A single federal agency appears to have been hit hard by a massive, automated online credit card fraud attack that exploited a systemic weakness to execute more than 340,000 bogus transactions, the cost of which is still being calculated.
The shocker of a sting is revealed in a new statistical report on Commonwealth fraud investigations published by the Australian Institute of Criminology (AIC) that attributes the giant hit to a single agency that fell victim to systemic weaknesses in a new credit card it was using.
The scale and volume of the attack are so large it is literally off the chart, with the AIC cautioning against statistical comparisons with previous years due to its size.
“Financial fraud was also the most commonly recorded target in external fraud investigations (342,342) in 2016–17, with 18 entities conducting these investigations. The majority of the external fraud investigations (over 95 percent) were attributable to one large entity and involved payment card fraud,” the AIC report says.
The report does not name the entity which was hit in 2016 – 2017 with each of the bogus 342,000 transactions recorded as separate incidents. It doesn’t name the payment scheme either.
The average value of the fraud worked out to just $31, according to the AIC’s numbers, a tell-tale sign of an automated high volume-low value attack that hides in plain sight.
The AIC said the spike in external fraud against the government was largely “due to fraud involving a retail payment card system that permitted cardholders to conduct transactions using stolen cards resulting in a loss to the Commonwealth".
“Once the frauds had been identified and the vulnerability resolved, the payment card system was again made available for use. The majority of these investigations involved one large entity.”
While the payment scheme has not been named either, the AIC’s revelation is primed to provoke awkward questions of agency chiefs during the Senate Estimates process.
While comment is being sought from a number of agencies by iTnews, finance industry sources suggested on first reading of the report that there could still be more bad news in the pipeline.
The total bill for the massive sting, and who ultimately cops liability for it is still unclear. The AIC put the total cost of external fraud against the Commonwealth at $99 million, but as mentioned previously, attributes the bulk of that to a single entity.
Who ultimately pays and cops liability for the fraud is also not clear and could yet be contested.
While everyday consumers are largely indemnified for online or physical credit card fraud with issuing banks and schemes passing through losses to merchants – a highly contentious process in itself – rules vary for corporate credit cards depending on limits, risks and fee structures.
Dealing with the scale of the fraud will itself be highly problematic and expensive. With more than 340,000 transactions detected, the cost of processing chargeback claims could potentially exceed the amount lost.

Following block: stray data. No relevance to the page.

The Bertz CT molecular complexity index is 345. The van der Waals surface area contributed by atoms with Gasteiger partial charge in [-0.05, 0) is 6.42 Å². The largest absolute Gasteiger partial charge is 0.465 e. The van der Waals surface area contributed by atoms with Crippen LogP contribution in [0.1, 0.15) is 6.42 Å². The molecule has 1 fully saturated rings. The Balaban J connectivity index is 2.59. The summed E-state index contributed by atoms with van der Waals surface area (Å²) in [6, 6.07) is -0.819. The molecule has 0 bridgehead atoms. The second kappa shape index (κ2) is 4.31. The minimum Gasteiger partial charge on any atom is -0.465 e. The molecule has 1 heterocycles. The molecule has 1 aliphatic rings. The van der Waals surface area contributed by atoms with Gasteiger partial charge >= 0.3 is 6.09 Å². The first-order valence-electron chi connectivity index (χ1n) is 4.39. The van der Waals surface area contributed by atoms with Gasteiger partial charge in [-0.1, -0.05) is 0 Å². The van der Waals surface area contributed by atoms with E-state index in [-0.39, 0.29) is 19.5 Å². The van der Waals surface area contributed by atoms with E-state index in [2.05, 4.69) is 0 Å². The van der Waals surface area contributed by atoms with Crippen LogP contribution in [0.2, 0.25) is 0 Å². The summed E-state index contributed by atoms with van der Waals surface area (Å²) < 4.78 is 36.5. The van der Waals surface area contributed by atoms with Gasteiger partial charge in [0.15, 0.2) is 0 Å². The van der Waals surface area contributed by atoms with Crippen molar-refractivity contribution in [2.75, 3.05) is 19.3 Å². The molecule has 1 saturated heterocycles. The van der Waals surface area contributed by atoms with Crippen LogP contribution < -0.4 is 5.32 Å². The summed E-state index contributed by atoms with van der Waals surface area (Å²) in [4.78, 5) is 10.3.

Should that eventuality arise, the question then becomes who wears the write-off of the fraud amount, an issue that could well be disputed by the entities.
A crucial question will be how fraudsters accessed the credit card numbers and where the attack was ultimately launched from.
In the event a corporate customer's own infrastructure - such as financials software capable of authorising payments - was compromised, payments providers could dispute liability under card rules.
The treatment of the flood of bogus transactions is individual incidents suggests the government may well be prepared to sheet the losses back via chargeback procedures, a scenario that could create pressure on the card provider to settle because of the monumental amount of processing work involved.
Credit card schemes and banks have been heavily pushing virtualised corporate credit cards and single-use card numbers as fraud proofing for at least five years, with a heavy emphasis on swift anomaly detection.
However the AIC report reveals the incidents were detected externally.
“The responsible entity was notified of the frauds by an external party and reviewed each transaction to determine whether the fraud was linked to the payment card scheme and the extent of individual losses involved.
“Although each fraud involved a similar modus operandi, they were counted as separate investigations owing to the presence of separate individual offenders in each matter,” the AIC said.
Automated attacks by sophisticated commonly seek to distribute their fraud footprint and often use networks of ‘mules’ to cash out or convert transactions into hard currency.
Another question is whether the rash of fraud incidents from the government have yet filtered through into official payment fraud statistics.
While there is no suggestion either the government or participants in the payments industry inappropriately withheld the fraud numbers, iTnews is seeking clarification as to if and when they counted in official numbers.
Ironically the overall level of external fraud against the government dropped in the AIC’s latest reporting period.
“The estimated dollar value of all external frauds that respondents could quantify and that were the subject of investigations commenced in 2016–17 totalled $99,006,782, a substantial decrease from the estimated value of external fraud investigations in 2015–16 of $500,045,551,” the AIC said.